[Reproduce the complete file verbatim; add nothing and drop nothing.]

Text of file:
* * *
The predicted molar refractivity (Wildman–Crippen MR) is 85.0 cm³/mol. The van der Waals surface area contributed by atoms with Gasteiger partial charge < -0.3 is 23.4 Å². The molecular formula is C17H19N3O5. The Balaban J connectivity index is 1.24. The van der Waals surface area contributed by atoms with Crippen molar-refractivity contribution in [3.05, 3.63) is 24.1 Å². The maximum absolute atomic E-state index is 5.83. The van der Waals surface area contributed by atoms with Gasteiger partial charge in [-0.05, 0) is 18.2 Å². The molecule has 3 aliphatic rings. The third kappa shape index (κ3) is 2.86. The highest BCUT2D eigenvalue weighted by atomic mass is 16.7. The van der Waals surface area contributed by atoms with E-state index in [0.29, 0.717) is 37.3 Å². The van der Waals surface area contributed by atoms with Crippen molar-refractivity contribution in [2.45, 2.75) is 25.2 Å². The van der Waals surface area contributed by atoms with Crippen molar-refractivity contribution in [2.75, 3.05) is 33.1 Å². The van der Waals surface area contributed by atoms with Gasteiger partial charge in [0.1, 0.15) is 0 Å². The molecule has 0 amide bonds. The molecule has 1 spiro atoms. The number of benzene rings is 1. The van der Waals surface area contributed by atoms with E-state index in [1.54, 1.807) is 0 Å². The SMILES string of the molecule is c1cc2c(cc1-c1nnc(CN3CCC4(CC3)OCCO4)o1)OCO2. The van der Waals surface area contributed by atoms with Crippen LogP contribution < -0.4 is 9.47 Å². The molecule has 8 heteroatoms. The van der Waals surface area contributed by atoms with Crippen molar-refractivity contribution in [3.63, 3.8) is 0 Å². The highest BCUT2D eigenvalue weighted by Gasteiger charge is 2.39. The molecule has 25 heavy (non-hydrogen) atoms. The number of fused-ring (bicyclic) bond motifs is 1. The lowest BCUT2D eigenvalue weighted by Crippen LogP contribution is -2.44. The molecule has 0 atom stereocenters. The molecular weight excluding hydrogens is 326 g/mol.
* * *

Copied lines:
The predicted molar refractivity (Wildman–Crippen MR) is 85.0 cm³/mol. The van der Waals surface area contributed by atoms with Gasteiger partial charge < -0.3 is 23.4 Å². The molecular formula is C17H19N3O5. The Balaban J connectivity index is 1.24. The van der Waals surface area contributed by atoms with Crippen molar-refractivity contribution in [3.05, 3.63) is 24.1 Å². The maximum absolute atomic E-state index is 5.83. The van der Waals surface area contributed by atoms with Gasteiger partial charge in [-0.05, 0) is 18.2 Å². The molecule has 3 aliphatic rings. The third kappa shape index (κ3) is 2.86. The highest BCUT2D eigenvalue weighted by atomic mass is 16.7. The van der Waals surface area contributed by atoms with E-state index in [0.29, 0.717) is 37.3 Å². The van der Waals surface area contributed by atoms with Crippen molar-refractivity contribution in [2.45, 2.75) is 25.2 Å². The van der Waals surface area contributed by atoms with Crippen molar-refractivity contribution in [2.75, 3.05) is 33.1 Å². The van der Waals surface area contributed by atoms with Gasteiger partial charge in [0.1, 0.15) is 0 Å². The molecule has 0 amide bonds. The molecule has 1 spiro atoms. The number of benzene rings is 1. The van der Waals surface area contributed by atoms with E-state index in [1.54, 1.807) is 0 Å². The SMILES string of the molecule is c1cc2c(cc1-c1nnc(CN3CCC4(CC3)OCCO4)o1)OCO2. The van der Waals surface area contributed by atoms with Crippen LogP contribution < -0.4 is 9.47 Å². The molecule has 8 heteroatoms. The van der Waals surface area contributed by atoms with Crippen molar-refractivity contribution in [3.63, 3.8) is 0 Å². The highest BCUT2D eigenvalue weighted by Gasteiger charge is 2.39. The molecule has 25 heavy (non-hydrogen) atoms. The number of fused-ring (bicyclic) bond motifs is 1. The lowest BCUT2D eigenvalue weighted by Crippen LogP contribution is -2.44. The molecule has 0 atom stereocenters. The molecular weight excluding hydrogens is 326 g/mol.